Capitalism at its Historical Limits
From The Chronicle Review:
Apart from the patently nonreality-based dissent of its Republican members, the Financial Crisis Inquiry Commission could hardly have expected the report it issued in January to arouse much excitement. After a year and a half of research and the testimony of academics and other economic experts, it came up with no more than the already conventional wisdom that the economic downturn that burst into public view in 2007 might have been avoided, having been caused by a combination of lax governmental regulation and excessive risk-taking by lenders and borrowers, particularly in the housing market. The same conventional wisdom assures us that swift government action prevented the Great Recession from turning into a full-blown depression, and that the downturn has given way to recovery, albeit a “fragile” one. No matter how often it is repeated, however, this wisdom remains unconvincing.
Why is the recovery so fragile? Why is unemployment stubbornly high? Why are the banks, newly stocked with cash by that swift government action, so uninterested in advancing it for business expansion? Why is the series of sovereign debt crises in Europe echoed in the United States by collapsing state budgets? Why do politicians call relentlessly for austerity even while the economy remains unable to satisfy the need of millions for housing, health care, education, and even food? The bankruptcy of the putative science of economics already demonstrated by the failure of experts to predict the catastrophe is underlined by their apparent inability either to explain what is happening at present or to reach consensus on measures to be taken in response.
While at present they are still awaiting the promised return of prosperity, at some point the newly homeless millions, like many of their predecessors in the 1930s, may well look at newly foreclosed, empty houses, unsaleable consumer goods, and stockpiled government foodstuffs and see the materials they need to sustain life. The simple taking and using of housing, food, and other goods, however, by breaking the rules of an economic system based on the exchange of goods for money, in itself implies a radically new mode of social existence.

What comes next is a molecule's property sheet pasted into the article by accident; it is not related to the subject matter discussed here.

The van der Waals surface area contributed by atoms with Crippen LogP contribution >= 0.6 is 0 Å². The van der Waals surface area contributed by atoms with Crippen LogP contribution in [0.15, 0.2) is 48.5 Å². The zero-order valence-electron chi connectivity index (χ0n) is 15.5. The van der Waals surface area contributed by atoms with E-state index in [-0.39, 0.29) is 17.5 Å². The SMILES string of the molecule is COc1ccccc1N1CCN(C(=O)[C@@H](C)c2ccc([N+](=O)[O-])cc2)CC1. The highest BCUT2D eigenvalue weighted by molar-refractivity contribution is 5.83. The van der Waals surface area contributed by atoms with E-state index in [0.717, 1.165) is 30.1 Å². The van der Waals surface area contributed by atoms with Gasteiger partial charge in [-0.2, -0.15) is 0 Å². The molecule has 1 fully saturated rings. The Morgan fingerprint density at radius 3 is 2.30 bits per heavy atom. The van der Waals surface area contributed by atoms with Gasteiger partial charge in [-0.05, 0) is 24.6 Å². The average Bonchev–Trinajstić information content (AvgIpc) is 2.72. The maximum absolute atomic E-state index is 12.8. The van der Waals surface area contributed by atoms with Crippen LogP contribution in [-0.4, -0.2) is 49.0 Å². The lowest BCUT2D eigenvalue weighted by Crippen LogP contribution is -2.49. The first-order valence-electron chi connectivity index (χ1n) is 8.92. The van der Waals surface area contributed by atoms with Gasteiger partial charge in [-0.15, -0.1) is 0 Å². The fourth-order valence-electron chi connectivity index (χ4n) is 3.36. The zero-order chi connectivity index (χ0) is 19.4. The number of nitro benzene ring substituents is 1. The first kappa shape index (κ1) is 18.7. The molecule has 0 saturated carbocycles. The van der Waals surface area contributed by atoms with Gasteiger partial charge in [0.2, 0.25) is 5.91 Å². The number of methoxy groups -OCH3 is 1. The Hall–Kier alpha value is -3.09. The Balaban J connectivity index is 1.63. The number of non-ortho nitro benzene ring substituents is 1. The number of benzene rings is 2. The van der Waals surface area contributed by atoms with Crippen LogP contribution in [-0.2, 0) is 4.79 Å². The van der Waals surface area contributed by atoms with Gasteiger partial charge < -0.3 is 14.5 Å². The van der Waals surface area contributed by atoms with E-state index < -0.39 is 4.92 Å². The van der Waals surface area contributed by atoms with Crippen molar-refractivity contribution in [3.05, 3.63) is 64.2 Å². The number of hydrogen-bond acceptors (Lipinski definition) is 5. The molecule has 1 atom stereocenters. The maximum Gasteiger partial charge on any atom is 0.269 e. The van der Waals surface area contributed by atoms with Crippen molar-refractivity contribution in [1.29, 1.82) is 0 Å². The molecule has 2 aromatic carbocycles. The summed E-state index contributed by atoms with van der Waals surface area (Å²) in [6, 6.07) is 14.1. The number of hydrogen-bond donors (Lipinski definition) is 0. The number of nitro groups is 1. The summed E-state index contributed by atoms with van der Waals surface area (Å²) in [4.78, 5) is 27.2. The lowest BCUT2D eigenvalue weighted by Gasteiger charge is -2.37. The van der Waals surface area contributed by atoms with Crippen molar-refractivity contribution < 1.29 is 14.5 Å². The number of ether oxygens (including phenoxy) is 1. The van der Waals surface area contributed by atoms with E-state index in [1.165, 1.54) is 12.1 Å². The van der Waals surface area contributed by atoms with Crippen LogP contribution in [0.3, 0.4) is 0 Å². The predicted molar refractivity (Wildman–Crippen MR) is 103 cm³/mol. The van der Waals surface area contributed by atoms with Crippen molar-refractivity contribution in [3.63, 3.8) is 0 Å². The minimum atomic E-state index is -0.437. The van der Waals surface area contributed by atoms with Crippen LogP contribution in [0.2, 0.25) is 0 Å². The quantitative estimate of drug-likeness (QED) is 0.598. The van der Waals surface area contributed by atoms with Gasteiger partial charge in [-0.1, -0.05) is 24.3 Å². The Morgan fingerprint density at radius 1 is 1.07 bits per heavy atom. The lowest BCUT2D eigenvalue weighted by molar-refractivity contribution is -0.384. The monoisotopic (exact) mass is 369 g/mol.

The social relation between employers and wage earners, one that joins mutual dependence to inherent conflict, has become basic to all the world’s nations. It will decisively shape the ways the future is experienced and responded to. No doubt, as in the past, workers will demand that industry or governments provide them with jobs, but if the former could profitably employ more people, they would already be doing so, while the latter are even now coming up against the limits of sovereign debt. As unemployment continues to expand, perhaps it will occur to workers with and without jobs that factories, offices, farms, schools, and other workplaces will still exist, even if they cannot be run profitably, and can be set into motion to produce goods and services that people need. Even if there are not enough jobs—paid employment, working for business or the state—there is plenty of work to be done if people organize production and distribution for themselves, outside the constraints of the business economy. This would mean, of course, constructing a new form of society.
Capitalism has been around for so many generations now, proving its vitality by displacing or absorbing all other social systems around the globe, that it seems a part of nature, irreplaceable. But its historical limits are visible in its inability to meet the ecological challenges it has produced; to generate enough growth to profitably employ the billions of people accumulating in slums in Africa, South America, and Asia, along with growing numbers in Europe, Japan, and the United States; and to escape the dilemma of dependence on a degree of state participation in economic life that drains money from the private enterprise system. Just as the Great Recession has demonstrated the limits of the means set in place during the last 40 years to contain capitalism’s tendency to periodic disaster, it suggests the need finally to take seriously the idea, as the saying goes, that another world is possible.